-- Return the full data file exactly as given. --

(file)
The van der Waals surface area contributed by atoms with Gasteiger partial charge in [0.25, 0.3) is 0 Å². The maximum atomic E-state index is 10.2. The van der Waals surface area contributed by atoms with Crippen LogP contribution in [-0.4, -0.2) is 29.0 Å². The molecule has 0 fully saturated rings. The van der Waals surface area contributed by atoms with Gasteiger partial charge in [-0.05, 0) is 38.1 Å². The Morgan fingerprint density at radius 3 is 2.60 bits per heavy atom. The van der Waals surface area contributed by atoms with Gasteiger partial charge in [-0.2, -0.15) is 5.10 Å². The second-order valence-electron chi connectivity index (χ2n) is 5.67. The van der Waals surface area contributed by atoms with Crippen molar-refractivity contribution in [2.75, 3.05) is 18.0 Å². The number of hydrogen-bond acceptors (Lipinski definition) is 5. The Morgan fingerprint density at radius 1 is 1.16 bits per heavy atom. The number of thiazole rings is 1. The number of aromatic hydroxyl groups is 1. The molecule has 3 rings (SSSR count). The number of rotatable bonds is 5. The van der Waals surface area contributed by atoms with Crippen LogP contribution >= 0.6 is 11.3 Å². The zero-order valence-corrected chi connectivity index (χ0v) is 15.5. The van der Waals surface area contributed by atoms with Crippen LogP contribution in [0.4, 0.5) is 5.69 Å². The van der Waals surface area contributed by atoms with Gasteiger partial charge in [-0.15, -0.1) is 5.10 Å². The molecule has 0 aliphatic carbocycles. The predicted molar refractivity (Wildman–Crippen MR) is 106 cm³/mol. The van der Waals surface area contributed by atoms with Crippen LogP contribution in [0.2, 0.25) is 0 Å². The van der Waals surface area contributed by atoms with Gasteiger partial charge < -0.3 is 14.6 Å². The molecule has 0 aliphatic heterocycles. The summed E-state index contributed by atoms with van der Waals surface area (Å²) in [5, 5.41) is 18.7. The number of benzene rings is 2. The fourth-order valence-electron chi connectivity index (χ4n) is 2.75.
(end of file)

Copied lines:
The van der Waals surface area contributed by atoms with Gasteiger partial charge in [0.25, 0.3) is 0 Å². The maximum atomic E-state index is 10.2. The van der Waals surface area contributed by atoms with Crippen LogP contribution in [-0.4, -0.2) is 29.0 Å². The molecule has 0 fully saturated rings. The van der Waals surface area contributed by atoms with Gasteiger partial charge in [-0.05, 0) is 38.1 Å². The Morgan fingerprint density at radius 3 is 2.60 bits per heavy atom. The van der Waals surface area contributed by atoms with Gasteiger partial charge in [-0.2, -0.15) is 5.10 Å². The second-order valence-electron chi connectivity index (χ2n) is 5.67. The van der Waals surface area contributed by atoms with Crippen molar-refractivity contribution in [2.75, 3.05) is 18.0 Å². The number of hydrogen-bond acceptors (Lipinski definition) is 5. The Morgan fingerprint density at radius 1 is 1.16 bits per heavy atom. The number of thiazole rings is 1. The number of aromatic hydroxyl groups is 1. The molecule has 3 rings (SSSR count). The number of rotatable bonds is 5. The van der Waals surface area contributed by atoms with Crippen LogP contribution >= 0.6 is 11.3 Å². The zero-order valence-corrected chi connectivity index (χ0v) is 15.5. The van der Waals surface area contributed by atoms with Crippen LogP contribution in [0.4, 0.5) is 5.69 Å². The van der Waals surface area contributed by atoms with Gasteiger partial charge in [-0.15, -0.1) is 5.10 Å². The molecule has 0 aliphatic carbocycles. The predicted molar refractivity (Wildman–Crippen MR) is 106 cm³/mol. The van der Waals surface area contributed by atoms with Crippen LogP contribution in [0.2, 0.25) is 0 Å². The van der Waals surface area contributed by atoms with Gasteiger partial charge < -0.3 is 14.6 Å². The molecule has 0 aliphatic heterocycles. The summed E-state index contributed by atoms with van der Waals surface area (Å²) in [5, 5.41) is 18.7. The number of benzene rings is 2. The fourth-order valence-electron chi connectivity index (χ4n) is 2.75.